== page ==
Humectants are substances that attract water. In personal care products, they help hydrate the skin, hair, or nails. Hyaluronic acid and glycerin are examples of humectants.
The benefits of humectants depend on the ingredient. In general, however, the effects
Humectants are different from emollients and occlusives. These ingredients are also in many personal care products for dry skin. However, they work by forming a barrier over the skin, trapping moisture inside rather than attracting it. Oils, butters, and waxes, such as lanolin, are examples.
This article discusses humectants and the products that contain them, as well as examples and benefits. It also outlines the difference between a humectant and an emollient and an occlusive.
Humectants are ingredients that attract and bind water. In skin care, they draw water from the deeper layers of the skin to the outermost layer. If air humidity is higher than
In hair care, humectants perform a similar function. They attract water to the hair shaft, helping keep it hydrated.
Examples of products that can contain humectants include:
- face washes
- face serums
- moisturizers and lotions
- face masks
- lip balms
- nail care products
Many ingredients act as humectants,
- hyaluronic acid
- salicylic acid
- alpha hydroxy acids (AHAs), such as glycolic acid and lactic acid
- propylene glycol
All humectants have slightly different properties. Below is some of the research on common humectants.
Strengthen skin barrier
The outermost layer of the skin, the stratum corneum, has an important function of serving as a barrier. It slows the evaporation of water from the skin and helps protect against microbes.
A 2021 review notes that urea helps enhance the stratum corneum by increasing hydration and improving the skin barrier’s integrity. Because of this, it has a long history as a skin care ingredient.
Urea can help with many skin conditions, such as:
Among the participants with hyperkeratosis, the results indicated that the moisturizer:
- removed scales
- increased skin hydration
- reduced thickness of hyperkeratosis
The participants with no skin conditions experienced an improvement in skin barrier function.
Reduce dry skin
As people age, they have a higher risk of developing dry skin. A
Additionally, a 2021 research article notes that the humectant lactic acid can relieve rough, dry skin at concentrations up to
Promote wound healing
Older research from
Another popular group of ingredients for moisturizing the skin and hair are emollients and occlusives. These work by creating a barrier, often consisting of a plant oil or butter, over the skin or hair. Instead of attracting moisture, they trap it beneath this barrier, preventing it from evaporating.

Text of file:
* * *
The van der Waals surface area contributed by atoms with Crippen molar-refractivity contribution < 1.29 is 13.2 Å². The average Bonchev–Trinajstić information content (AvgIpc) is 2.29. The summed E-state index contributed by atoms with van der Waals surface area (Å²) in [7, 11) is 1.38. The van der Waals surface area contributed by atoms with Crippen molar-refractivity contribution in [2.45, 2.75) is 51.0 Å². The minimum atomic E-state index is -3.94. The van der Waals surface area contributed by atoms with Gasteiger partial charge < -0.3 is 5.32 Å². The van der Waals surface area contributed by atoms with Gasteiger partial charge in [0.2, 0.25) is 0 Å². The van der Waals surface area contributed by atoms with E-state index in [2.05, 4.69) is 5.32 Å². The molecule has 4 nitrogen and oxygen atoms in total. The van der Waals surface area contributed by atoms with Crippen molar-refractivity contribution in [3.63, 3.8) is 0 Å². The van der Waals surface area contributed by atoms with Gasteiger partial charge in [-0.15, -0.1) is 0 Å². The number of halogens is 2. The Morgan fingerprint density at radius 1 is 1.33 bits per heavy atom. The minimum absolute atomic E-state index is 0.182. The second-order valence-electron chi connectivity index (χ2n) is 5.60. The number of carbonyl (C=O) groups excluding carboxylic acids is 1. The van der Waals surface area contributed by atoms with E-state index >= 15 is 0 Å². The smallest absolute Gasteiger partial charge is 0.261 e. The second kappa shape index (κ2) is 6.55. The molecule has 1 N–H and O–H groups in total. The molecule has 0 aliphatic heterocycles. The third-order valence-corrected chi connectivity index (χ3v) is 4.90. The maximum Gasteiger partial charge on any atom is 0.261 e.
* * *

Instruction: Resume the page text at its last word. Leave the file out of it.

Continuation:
In comparison to humectants, emollients and occlusives tend to be thicker, heavier ingredients.
Examples of emollients include:
Occlusives are mostly oil-based. They provide a layer on the skin surface that helps protect against water evaporation. This preservation of skin hydration helps prevent dry skin and eczema, reports
Examples of occlusives
- mineral oil
- petroleum jelly
Whether a person should use humectants, emollients, or both depends on their skin type.
Emollients and occlusives tend to be heavier ingredients. Some add more oil to the skin and hair, which can be helpful for those with dry skin. However, individuals with oily skin or hair may find this unhelpful.
Some emollients and occlusives are also comedogenic, which means they have the potential to block pores and cause acne.
Humectants, on the other hand, tend to be noncomedogenic and non-oily. They can add hydration without the use of heavier ingredients. Some also have other benefits. For example, AHAs are also exfoliants.
According to the American Academy of Dermatology Association, a person with oily skin should choose skin care products that have “oil-free” and “noncomedogenic” on the label. People with hair that gets greasy quickly may prefer to look for hair products that do not contain much oil, if any.
In contrast, someone with dry skin or hair could benefit from products that contain humectants, emollients, and occlusives.
A humectant is a substance that draws water into the skin, hair, or nails. In the skin, this may come from the deeper layers, or from the air if it is humid enough. Humectants are useful for adding hydration without feeling heavy or oily.
Humectants include ingredients such as glycerin, urea, AHAs, and hyaluronic acid. People can find them in a wide range of personal care products.
Aside from humectants, personal care products often contain emollients and occlusives. While humectants provide hydration, emollients soften the skin, and occlusives help prevent water in the skin from evaporating.
People can consult a dermatologist to identify their skin type and find the best regimen for them.